Movies aqua

Published on December 21st, 2018 | by Dan Nicholls

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Aquaman

It’s doing insane business overseas, but is Aquaman a cure for what ails the DC film universe?  Dan says it’s swimming in the right direction.

Long considered the laughing stock of the DC Universe’s stable of comic book heroes, Aquaman is no longer an ugly duckling. He proves he’s got what it takes to fight alongside the big boys in his self-titled solo movie debut and Jason Momoa could be the mightiest hero left standing this holiday season. The movie Aquaman itself proves to be a formidable contemporary to its box office brethren; it’s a spray of fresh water in your face that serves as an exciting wake up call for the course correction of the DCECU.

Arthur Curry, a.k.a. Aquaman, was born to a human lighthouse keeper (Temuera Morrison) and queen Atlanna (Nicole Kidman) who washes up on dry land after fleeing her underwater kingdom of Atlantis. Raised above the sea and trained by the queen’s loyal aide Vulko (Willem Dafoe), Arthur goes on to live his life doing good deeds and punching bad guys. He can swim at super speed, talk with fish, and is apparently bulletproof too. He’s a badass and the king of his own little domain until Atlantis comes calling to bring him home.

Mera (Amber Heard) appeals to Arthur to leave his home and fight for the right to the throne currently occupied by his evil half-brother King Orm (Patrick Wilson). Orm has his sights set on conquering the seven underwater realms and rising to power as the “Ocean Master” who will start a war on the land dwellers for being polluting assholes. You could argue that Orm earns something of his own “Killmonger was right” movement.

Aquaman is very much an adventure film first and foremost. In the search for the trident that will give him ultra-strength, Arthur takes Mera on a trek to the Sahara, Italy, and eventually to the darkest trenches of the oceans. It’s under the sea where the fantasy genre elements really amp up, giving the battle sequences a sort of Lord of the Rings vibe.

The DC Extended Cinematic Universe has been plagued by doom and gloom since its inception but Aquaman wisely ignores the other characters and events we’ve previously been introduced to. It’s a standalone adventure accessible to most anyone regardless of their level of superhero movie fandom. Like Wonder Woman before it, Aquaman is going to reach audiences that probably wouldn’t have considered checking out another Batman v Superman debacle.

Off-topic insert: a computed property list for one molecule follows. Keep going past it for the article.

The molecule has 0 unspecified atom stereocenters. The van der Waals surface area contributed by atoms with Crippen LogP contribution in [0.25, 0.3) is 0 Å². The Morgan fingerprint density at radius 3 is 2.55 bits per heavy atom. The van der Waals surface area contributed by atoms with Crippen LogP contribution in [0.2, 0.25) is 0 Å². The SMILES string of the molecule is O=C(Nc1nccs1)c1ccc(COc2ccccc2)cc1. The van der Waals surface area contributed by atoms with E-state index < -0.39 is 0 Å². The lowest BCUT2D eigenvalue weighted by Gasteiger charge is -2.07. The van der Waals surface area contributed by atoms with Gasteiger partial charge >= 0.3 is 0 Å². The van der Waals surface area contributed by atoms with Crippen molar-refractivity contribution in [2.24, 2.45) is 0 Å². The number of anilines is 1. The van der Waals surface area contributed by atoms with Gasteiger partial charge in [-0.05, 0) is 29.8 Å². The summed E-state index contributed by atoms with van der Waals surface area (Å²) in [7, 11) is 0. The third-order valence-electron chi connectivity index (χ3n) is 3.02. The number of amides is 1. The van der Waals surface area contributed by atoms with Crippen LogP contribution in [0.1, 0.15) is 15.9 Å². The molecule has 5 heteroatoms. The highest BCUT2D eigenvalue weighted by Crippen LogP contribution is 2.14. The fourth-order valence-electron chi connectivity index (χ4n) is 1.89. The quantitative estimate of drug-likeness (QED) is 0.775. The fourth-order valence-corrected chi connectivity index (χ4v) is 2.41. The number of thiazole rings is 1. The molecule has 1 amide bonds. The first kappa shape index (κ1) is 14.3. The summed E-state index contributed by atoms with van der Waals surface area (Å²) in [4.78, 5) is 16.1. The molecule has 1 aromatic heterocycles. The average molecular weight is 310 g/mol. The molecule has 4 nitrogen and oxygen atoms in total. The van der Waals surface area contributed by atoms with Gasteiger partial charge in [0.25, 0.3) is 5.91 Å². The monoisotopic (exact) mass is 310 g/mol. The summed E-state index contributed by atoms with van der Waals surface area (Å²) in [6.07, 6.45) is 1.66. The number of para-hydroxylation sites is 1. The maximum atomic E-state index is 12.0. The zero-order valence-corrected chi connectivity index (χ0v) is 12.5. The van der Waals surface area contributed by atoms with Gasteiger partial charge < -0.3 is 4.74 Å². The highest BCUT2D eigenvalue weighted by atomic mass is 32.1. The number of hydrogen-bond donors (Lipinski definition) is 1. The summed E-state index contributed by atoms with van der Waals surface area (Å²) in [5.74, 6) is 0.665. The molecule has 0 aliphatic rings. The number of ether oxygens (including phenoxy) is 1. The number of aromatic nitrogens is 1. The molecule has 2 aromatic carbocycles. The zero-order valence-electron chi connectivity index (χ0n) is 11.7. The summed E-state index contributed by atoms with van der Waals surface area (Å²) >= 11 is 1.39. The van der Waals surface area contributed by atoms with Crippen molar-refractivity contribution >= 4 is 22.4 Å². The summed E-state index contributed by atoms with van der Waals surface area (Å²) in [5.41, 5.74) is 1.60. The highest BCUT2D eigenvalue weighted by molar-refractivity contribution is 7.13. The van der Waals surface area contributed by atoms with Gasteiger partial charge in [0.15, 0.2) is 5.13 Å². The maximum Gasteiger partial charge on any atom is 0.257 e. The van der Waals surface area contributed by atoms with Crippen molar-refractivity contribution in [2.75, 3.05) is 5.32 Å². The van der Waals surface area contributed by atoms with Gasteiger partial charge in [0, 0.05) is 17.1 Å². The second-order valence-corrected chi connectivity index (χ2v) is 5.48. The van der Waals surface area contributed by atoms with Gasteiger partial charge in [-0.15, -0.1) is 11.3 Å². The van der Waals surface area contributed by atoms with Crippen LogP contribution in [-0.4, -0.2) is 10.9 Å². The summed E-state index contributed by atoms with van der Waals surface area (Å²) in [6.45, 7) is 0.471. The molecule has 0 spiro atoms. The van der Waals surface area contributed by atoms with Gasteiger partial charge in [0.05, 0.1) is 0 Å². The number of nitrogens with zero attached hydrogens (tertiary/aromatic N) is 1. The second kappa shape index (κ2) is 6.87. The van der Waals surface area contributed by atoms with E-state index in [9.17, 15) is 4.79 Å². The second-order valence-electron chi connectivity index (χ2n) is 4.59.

Director James Wan has an energetic eye and likes to keep his camera spinning. He also makes sure we are never bored, keeping things moving at a steady pace without once slowing. The impressive cast that’s been assembled is certainly down to clown with this sea oddity; Dafoe, Kidman, and Wilson chew up the scenery enough to let you know they’re really having fun with it all.

Momoa is one hulking hunk of a man and he’s got a sense of humor to match his physicality. He’s effortlessly charming in this role and you’ll pretty much equate the actor with the part moving forward – he is Aquaman. It would be nice if in future adventures he was given dialogue that was a bit snappier and played more strongly to his comic sensibilities. He’s humorous but never witty enough to garner an actual LOL here.

Standard-issue comic book movie complaints apply in spots, with plot holes and garbage dialogue aplenty. Yet it’s able to overcome those trappings thanks in part to the impressive scope and sense of fun to it all. This is world-building of the highest order and a whole series set below surface level now sounds more enticing than groan-worthy.

Aquaman is rich in camp, cheese, and earnestness. It’s also weird as hell and that’s not a bad thing. This is one of the most impressive VFX spectacles of the year and it takes us to a place we haven’t exactly been before. There’s simply too much going on to ask “why”, you just gotta say “wow.” Aquaman is an unexpected delight. You’ll be glad you took the dive.

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About the Author

Dan Nicholls

is a Vancouver-based, lifelong movie geek who's been a projectionist, critic, director, (accidental) actor, and writer in the industry since E.T. phoned home. @dannicholls



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